It is a well-known fact that the energy and engineering sectors are traditionally male-dominated spheres. Pretty much every stock photo of a sooty-faced miner, hard-hat bearing oil worker, or tanned solar panel fitter will be of a man. Indeed, if you type “energy worker” into Google images, you will be met with a sea of (predominantly white) male faces. With International Women’s Day happening this week, I wanted to explore to what extent this is still the case and what needs to be done to literally change the picture.
Depending on where you look, the percentage of women in the energy workforce varies from 9-25%. In this regard, Xodus fares slightly better than average with around a third of employees being women. On the plus side, in both Xodus and the energy sector at large, this is recognised as being suboptimal. Studies have shown that companies with female board members, women in senior roles, and a diverse workforce perform more innovatively and generally have higher returns to show for it. It makes economic, as well as moral, sense to increase the proportion of women and there are industry targets, such as the 30% women by 2030 target in the UK Offshore Wind Sector Deal, to help achieve this.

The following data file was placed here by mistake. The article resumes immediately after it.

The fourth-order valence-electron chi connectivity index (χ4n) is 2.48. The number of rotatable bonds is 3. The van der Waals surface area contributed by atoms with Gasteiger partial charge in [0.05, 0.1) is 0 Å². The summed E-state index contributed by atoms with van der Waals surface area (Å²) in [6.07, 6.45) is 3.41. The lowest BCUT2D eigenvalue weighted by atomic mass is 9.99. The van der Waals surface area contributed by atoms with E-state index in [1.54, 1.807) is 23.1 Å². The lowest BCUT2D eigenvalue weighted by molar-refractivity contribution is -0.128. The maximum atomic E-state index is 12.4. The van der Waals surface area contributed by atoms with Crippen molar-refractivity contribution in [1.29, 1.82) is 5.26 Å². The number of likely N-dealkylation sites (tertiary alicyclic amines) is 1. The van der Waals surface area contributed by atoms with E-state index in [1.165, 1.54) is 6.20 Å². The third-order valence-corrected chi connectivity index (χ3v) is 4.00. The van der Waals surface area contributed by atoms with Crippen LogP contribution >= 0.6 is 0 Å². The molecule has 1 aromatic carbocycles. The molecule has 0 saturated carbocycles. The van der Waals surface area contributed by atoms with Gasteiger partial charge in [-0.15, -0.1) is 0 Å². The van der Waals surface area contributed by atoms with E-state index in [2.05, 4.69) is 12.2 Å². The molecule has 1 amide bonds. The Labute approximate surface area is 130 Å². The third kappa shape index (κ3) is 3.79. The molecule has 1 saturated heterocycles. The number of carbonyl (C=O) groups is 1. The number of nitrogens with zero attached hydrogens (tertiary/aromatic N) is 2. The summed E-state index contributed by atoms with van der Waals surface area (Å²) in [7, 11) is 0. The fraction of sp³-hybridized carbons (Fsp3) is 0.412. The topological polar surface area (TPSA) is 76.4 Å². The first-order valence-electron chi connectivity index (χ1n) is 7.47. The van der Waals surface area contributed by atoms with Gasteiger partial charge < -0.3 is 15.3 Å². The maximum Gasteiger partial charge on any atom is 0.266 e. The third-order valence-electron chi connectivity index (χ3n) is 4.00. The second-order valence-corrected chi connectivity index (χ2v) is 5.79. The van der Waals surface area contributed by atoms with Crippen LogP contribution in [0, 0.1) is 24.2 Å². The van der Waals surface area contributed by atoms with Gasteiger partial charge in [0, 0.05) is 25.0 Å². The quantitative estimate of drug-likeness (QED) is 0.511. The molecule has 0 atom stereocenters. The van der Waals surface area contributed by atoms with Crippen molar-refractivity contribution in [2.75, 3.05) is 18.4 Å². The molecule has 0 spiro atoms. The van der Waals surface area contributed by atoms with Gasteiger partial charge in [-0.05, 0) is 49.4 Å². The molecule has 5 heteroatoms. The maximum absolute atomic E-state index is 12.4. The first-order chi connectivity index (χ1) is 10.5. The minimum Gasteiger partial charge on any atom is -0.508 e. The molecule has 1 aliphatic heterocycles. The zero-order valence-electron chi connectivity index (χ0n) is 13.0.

Encouraging more girls from a young age to study STEM subjects and then hiring them into the energy sector is a good first step towards achieving this. But, as I learned when delving into the gender data available at Xodus, it’s not enough. At lower employment grades, Xodus is either close to meeting or even exceeding the 30% target. However, as seniority increases the proportion of women drops sharply. Hiring women isn’t the problem; the problem is supporting women up the corporate ladder.
It’s worth noting that this is not just an issue at Xodus. Across the economy, we see women and men performing similarly early on in their careers and then men continue to progress while women do not. So why is this and what can be done to address it? Perhaps unsurprisingly, the answer is complicated. A lack of female role models can mean women – and managers who might promote them – don’t see certain careers as being an option. Companies with an “old boys club” culture exclude women and make it impossible for them to fully participate in the corporation. Patriarchal attitudes can deny women access to jobs that are deemed too dirty, dangerous, or technical, regardless of whether the women think otherwise. These are all issues I know women have faced in the energy sector and all deserve a far closer look than I have space for here.